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On the other hand, maybe I’m in this rut because it works – it’s healthy, it’s fast, and it’s good. Sometimes it’s better to stick with what works. Quinoa salads work. Black beans and cilantro works. And avocado works on everything. This was one of the best meals I’ve made lately. Mixing it up is overrated.

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*Eventually, I decided that if resting wasn’t helping my knees heal, I might as well run. (Impeccable logic, right?) A couple runs in, my knees feel better than they have in weeks. Crossing my fingers to start weightlifting again this weekend!

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One year ago: Chocolate Frosting (comparison of 3 recipes)
Two years ago: Dorie Greenspan’s Best Chocolate Chip Cookies
Three years ago: Devil’s Food White Out Cake
Four years ago: Cream Cheese Brownies

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Black Bean Quinoa Salad with Tomatillo Salsa (adapted slightly from Cate’s World Kitchen)

Serves 3-4

I substituted about 4 ounces of roasted peeled Hatch green chiles for one of the jalapenos.

1 cup quinoa, rinsed
salt
4 tomatillos, papery skins removed
3 cloves garlic, unpeeled
2 jalapenos, stemmed and seeded
¾ cup cilantro, divided
juice of 1 lime
1 (15-ounce) can black beans, rinsed and drained
1 cup grape tomatoes, halved
1 avocado, diced

1. In a medium saucepan over high heat, bring 1 cup water, ¼ teaspoon salt, and the quinoa to a boil. Cover the pot, reduce the heat to low, and simmer for 15 minutes. After 15 minutes, remove the pot from the heat and let sit, still covered, for 10 minutes.

2. Meanwhile, adjust an oven rack to the upper-middle position and heat the broiler. Broil the tomatillos and garlic until the tomatillos are browned, 5-8 minutes. Peel the garlic; transfer it to a blender with the tomatillos, ½ teaspoon salt, jalapenos, and ½ cup cilantro. Puree.

3. Transfer the quinoa to a large bowl. Stir in the lime juice. Once the quinoa cools to slightly warmer than room temperature, add the beans, tomatoes, avocado, remaining ¼ cup cilantro, and salsa. Serve.

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lentil salad with squash and goat cheese

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The Great Cookie Craze that is December perplexes me. I understand that with various holiday-related celebrations, there are more opportunities for feasts and drinks than at other times of the year, but the cookie mania goes beyond parties. People send dozens of treats out to families and friends, most of whom are making their own dozens of cookies. The number of cookies in the world exponentially increases for a month.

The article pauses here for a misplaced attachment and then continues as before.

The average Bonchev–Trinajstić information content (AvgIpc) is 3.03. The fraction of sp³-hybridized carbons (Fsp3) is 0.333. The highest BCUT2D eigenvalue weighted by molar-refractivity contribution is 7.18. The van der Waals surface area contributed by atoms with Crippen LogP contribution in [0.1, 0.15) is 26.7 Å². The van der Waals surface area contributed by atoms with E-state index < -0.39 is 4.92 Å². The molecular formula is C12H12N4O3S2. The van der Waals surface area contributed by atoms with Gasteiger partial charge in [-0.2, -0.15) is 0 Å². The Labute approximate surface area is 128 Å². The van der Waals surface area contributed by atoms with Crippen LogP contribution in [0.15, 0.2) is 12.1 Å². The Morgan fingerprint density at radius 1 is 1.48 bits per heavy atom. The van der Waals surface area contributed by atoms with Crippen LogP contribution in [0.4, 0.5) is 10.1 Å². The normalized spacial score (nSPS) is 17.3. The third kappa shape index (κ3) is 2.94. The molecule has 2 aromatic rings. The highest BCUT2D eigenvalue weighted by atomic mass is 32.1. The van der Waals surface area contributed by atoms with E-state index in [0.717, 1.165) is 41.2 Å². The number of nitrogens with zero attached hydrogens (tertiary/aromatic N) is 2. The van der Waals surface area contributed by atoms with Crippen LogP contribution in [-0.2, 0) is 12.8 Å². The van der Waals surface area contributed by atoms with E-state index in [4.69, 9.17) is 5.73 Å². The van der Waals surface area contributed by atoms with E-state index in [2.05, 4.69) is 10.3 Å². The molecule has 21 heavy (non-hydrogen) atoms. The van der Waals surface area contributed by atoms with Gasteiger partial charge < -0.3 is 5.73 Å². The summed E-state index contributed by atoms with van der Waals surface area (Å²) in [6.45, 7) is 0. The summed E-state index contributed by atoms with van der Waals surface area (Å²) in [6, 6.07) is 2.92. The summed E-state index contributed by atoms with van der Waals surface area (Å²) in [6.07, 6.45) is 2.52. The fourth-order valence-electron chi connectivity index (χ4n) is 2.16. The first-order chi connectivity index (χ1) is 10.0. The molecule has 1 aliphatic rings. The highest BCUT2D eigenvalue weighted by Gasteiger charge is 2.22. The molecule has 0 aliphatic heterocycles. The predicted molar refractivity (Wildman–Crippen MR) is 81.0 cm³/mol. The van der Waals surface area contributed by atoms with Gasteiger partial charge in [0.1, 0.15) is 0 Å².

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The tide turns in January, which, without any significant celebration of its own, becomes the Undo the Holidays month. Poor January, but really, it isn’t such a bad thing. After all, healthy food tastes good too, particularly healthy food that includes goat cheese.

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Tart goat cheese mixed with sweet winter squash is becoming one of my favorite flavor combinations, and kale, with its bitter notes, and lentils, with its meatiness, make it even better. Or, if kale isn’t your thing, arugula adds some freshness to the plate. Nothing about this salad feels like punishment for the past month’s excesses.  But have a cookie afterward anyway; December shouldn’t get to have all the fun.

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One year ago: Nutty Chocolately Swirly Sour Cream Bundt Cake
Two years ago: Chocolate Oatmeal Almost Candy Bars
Three years ago: Herbed Lima Bean Hummus
Four years ago: Pissaladiere

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Lentil Salad with Squash and Goat Cheese (adapted from Bon Appétit via Smitten Kitchen)

Serves 4

The original recipe calls for arugula, which I used the first time I made this. (Actually, the pictures seem to indicate I used mixed greens.) The second time, I used kale, which I like even more. I wrote the directions for kale into the recipe; if you use arugula instead, simply add it to the salad at the end. You can also use a smaller pot to cook the lentils if you’re not adding the kale.

¾ cup green lentils
salt
1 butternut squash, peeled and cut into ½-inch cubes, seeds reserved
1 tablespoon plus 1 teaspoon olive oil, divided
1 teaspoon ground cumin
1 teaspoon paprika
1 bunch kale, ribs removed, leaves coarsely chopped
4 ounces goat cheese, crumbled
1 tablespoon red wine vinegar, plus additional to taste

1. Place the butternut squash on a sheet pan. Add 1 tablespoon of the olive oil, the spices, and ½ teaspoon salt; toss to coat. Roast the squash for 25 minutes, turning once. In a small bowl, mix the cleaned squash seeds with the remaining 1 teaspoon oil and a pinch of salt. Add the seeds to the baking sheet with the squash and continue to roast until the squash is tender and the seeds are browned.

2. Combine the lentils, ½ teaspoon salt, and 3 cups of water in a 3- to 4-quart saucepan; bring to a boil over medium-high heat. Reduce the heat, cover, and simmer until the lentils are tender, 18-20 minutes. Add the kale to the pot during the last 2-3 minutes of simmering. (The kale will overwhelm the size of the pot at first but will quickly wilt.)

3. Combine the lentils, squash, kale, goat cheese, and vinegar. Season with salt, pepper, and extra vinegar, if desired. Serve.